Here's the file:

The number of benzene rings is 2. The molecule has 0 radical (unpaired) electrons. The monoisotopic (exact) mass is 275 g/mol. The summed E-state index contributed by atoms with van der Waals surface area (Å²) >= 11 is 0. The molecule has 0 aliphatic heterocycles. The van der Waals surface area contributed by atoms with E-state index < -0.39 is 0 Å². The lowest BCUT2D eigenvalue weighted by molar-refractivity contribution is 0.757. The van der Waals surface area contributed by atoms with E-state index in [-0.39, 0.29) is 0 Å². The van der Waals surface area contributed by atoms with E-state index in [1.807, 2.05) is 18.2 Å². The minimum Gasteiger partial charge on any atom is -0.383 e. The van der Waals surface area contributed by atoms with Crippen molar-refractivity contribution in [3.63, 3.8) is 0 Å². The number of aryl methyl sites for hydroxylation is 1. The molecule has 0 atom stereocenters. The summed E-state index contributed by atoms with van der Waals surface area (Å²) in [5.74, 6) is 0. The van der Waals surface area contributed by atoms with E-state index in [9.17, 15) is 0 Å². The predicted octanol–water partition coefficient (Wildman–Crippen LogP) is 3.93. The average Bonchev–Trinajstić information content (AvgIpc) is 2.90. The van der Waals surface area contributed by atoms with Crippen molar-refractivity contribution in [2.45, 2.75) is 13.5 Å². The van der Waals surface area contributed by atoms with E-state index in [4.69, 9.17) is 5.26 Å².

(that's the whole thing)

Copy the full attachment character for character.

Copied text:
The number of benzene rings is 2. The molecule has 0 radical (unpaired) electrons. The monoisotopic (exact) mass is 275 g/mol. The summed E-state index contributed by atoms with van der Waals surface area (Å²) >= 11 is 0. The molecule has 0 aliphatic heterocycles. The van der Waals surface area contributed by atoms with E-state index < -0.39 is 0 Å². The lowest BCUT2D eigenvalue weighted by molar-refractivity contribution is 0.757. The van der Waals surface area contributed by atoms with E-state index in [-0.39, 0.29) is 0 Å². The van der Waals surface area contributed by atoms with E-state index in [1.807, 2.05) is 18.2 Å². The minimum Gasteiger partial charge on any atom is -0.383 e. The van der Waals surface area contributed by atoms with Crippen molar-refractivity contribution in [3.63, 3.8) is 0 Å². The number of aryl methyl sites for hydroxylation is 1. The molecule has 0 atom stereocenters. The summed E-state index contributed by atoms with van der Waals surface area (Å²) in [5.74, 6) is 0. The van der Waals surface area contributed by atoms with E-state index in [9.17, 15) is 0 Å². The predicted octanol–water partition coefficient (Wildman–Crippen LogP) is 3.93. The average Bonchev–Trinajstić information content (AvgIpc) is 2.90. The van der Waals surface area contributed by atoms with Crippen molar-refractivity contribution in [2.45, 2.75) is 13.5 Å². The van der Waals surface area contributed by atoms with E-state index in [4.69, 9.17) is 5.26 Å².